Huawei chief financial officer Meng Wanzhou, detained in Canada since December 2018 pending extradition to the United States, has reached a deal that could be a step towards the release of two Canadians imprisoned in China.
Ms Meng pleaded not guilty to fraud charges in the United States in court proceedings in New York on Friday.
U.S. prosecutors said the plea is part of a deferred prosecution agreement with the U.S. Department of Justice, which is to allow Ms. Meng to be promptly returned to China.
Assistant U.S. Attorney David Kessler said once everything is approved, the Attorney General of Canada will be notified on Friday that the United States is withdrawing its extradition request.
British Columbia court officials have confirmed a related appearance that takes place there later Friday, after the New York hearing.
The US Department of Justice had requested Ms Meng’s extradition on fraud charges over allegations that the Chinese tech company plotted to avoid US sanctions against Iran.
Meng, Kovrig et Spavor
Friday’s deal could prove to be a crucial step in Canada’s efforts to secure the release of Michael Kovrig and Michael Spavor, two Canadian citizens who were detained in China shortly after Ms Meng’s arrest.
These detentions were widely viewed as retaliation for Ms. Meng’s arrest by Canada following a US extradition request.
Ms. Meng, daughter of the company’s founder, had been placed under house arrest in Vancouver pending possible extradition to the United States.
While China has publicly argued that there is no connection between the Meng case and MM’s imprisonment. Kovrig and Spavor, she hinted that if she was allowed to be released, it could be favorable to both Canadian men.
Cong Peiwu, Chinese Ambassador to Canada, reiterated this view in an interview with The Canadian Press earlier this month. “I would like to suggest, as I always stress, that if the Canadian side can take resolute action to correct its mistake and release Ms. Meng at an early date, it will surely help the relations between our two countries to return to normal,” Mr Cong had said.
Mr. Kovrig is a former Canadian diplomat with the International Crisis Group, a non-governmental peacebuilding organization. Mr. Spavor is an entrepreneur who has tried to forge human and commercial ties with North Korea. They were arrested on December 10, 2018, following Ms. Meng’s arrest by the RCMP nine days earlier, at the request of the United States, while she was passing through the Vancouver airport.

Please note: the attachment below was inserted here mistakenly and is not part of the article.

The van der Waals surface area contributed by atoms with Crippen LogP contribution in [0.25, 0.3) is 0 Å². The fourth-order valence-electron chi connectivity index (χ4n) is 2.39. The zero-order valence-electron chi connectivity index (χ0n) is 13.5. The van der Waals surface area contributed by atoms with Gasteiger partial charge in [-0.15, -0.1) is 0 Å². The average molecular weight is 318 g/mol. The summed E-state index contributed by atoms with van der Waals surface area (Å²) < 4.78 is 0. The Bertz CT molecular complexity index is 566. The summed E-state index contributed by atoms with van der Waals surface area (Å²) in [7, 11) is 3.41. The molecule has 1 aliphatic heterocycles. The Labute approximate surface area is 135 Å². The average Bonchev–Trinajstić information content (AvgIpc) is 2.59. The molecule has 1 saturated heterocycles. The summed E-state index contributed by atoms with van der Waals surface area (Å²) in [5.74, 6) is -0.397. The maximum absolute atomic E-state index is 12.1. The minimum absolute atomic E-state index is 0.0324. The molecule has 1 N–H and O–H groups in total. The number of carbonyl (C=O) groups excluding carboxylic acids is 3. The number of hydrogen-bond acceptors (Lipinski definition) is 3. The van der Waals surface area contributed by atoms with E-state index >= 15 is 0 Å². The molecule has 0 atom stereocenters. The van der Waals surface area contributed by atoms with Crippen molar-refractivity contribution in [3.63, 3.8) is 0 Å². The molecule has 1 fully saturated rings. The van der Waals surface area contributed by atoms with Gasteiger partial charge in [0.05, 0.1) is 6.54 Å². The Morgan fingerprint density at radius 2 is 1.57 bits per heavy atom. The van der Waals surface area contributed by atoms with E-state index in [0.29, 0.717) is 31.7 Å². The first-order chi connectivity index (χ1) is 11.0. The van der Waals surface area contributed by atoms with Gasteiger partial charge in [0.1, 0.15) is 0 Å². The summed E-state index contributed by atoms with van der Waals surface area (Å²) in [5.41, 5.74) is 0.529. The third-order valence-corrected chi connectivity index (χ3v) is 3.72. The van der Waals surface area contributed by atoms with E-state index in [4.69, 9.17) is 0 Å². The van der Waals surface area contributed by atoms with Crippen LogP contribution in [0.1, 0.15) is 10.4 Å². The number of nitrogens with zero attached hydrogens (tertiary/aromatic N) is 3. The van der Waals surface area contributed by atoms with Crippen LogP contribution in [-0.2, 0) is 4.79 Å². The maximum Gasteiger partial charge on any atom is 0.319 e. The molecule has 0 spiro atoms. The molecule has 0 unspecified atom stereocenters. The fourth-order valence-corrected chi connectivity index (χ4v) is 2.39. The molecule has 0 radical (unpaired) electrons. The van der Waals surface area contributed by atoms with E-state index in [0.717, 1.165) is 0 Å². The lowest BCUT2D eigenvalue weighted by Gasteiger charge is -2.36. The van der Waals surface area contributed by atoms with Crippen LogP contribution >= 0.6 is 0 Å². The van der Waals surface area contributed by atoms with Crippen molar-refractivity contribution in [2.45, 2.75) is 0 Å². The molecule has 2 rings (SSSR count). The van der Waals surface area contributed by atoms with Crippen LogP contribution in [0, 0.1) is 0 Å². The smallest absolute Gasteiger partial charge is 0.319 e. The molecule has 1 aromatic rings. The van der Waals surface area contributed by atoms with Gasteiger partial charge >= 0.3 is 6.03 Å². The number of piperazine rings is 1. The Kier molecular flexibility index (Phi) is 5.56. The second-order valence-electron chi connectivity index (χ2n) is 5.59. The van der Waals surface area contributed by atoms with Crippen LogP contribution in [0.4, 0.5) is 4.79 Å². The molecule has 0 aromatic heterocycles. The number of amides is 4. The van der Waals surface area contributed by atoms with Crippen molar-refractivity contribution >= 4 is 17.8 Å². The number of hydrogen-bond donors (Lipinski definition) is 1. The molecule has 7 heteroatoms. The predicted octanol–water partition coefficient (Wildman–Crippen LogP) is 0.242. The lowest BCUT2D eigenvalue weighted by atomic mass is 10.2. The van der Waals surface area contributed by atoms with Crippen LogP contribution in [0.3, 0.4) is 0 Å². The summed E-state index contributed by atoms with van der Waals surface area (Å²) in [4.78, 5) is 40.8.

Earlier this year, MM. Kovrig and Spavor have both been convicted of espionage in closed Chinese courts – a process that Canada and dozens of allies say amounts to arbitrary detention on false charges in a closed court system without accountability .
China challenges the criticism, accuses Canada of being a pocket dog of the United States and has repeatedly called for Ms. Meng’s immediate release. China claims that the United States is simply trying to prevent Huawei from asserting its dominance in the international telecommunications market.
Mr Spavor was sentenced to 11 years in prison, which has fueled speculation that he may simply be deported by China. Mr. Kovrig has yet to be convicted.
Earlier this month, as MM. Kovrig and Spavor marked their 1000th day in Chinese prisons, support marches were held in Ottawa, New York, Washington, Brussels, Singapore and across Asia, Africa and Latin America.
The marches were meant to replicate the 7,000 steps Mr. Kovrig attempts to walk in his cramped prison cell each day, a ritual designed to maintain his physical and mental well-being.
MM. Spavor and Kovrig are not allowed to see their family or lawyers (except in the case of their separate trials earlier this summer) and have been limited to visits by Canadian diplomats about once a month.
Ms. Meng has been released on bail, wears an ankle bracelet, and lives under court-ordered conditions in her locked home in an upscale neighborhood in Vancouver.
BC Supreme Court Associate Chief Justice Heather Holmes reserved her decision on Ms Meng’s extradition in August, saying only she would set a date soon.
It was the culmination of a nearly three-year legal battle waged by Ms. Meng’s attorneys to prevent her from being extradited to the United States to face the charges.
However, even if the judge allowed the extradition, the final decision on Ms. Meng’s extradition would rest with the Minister of Justice of Canada.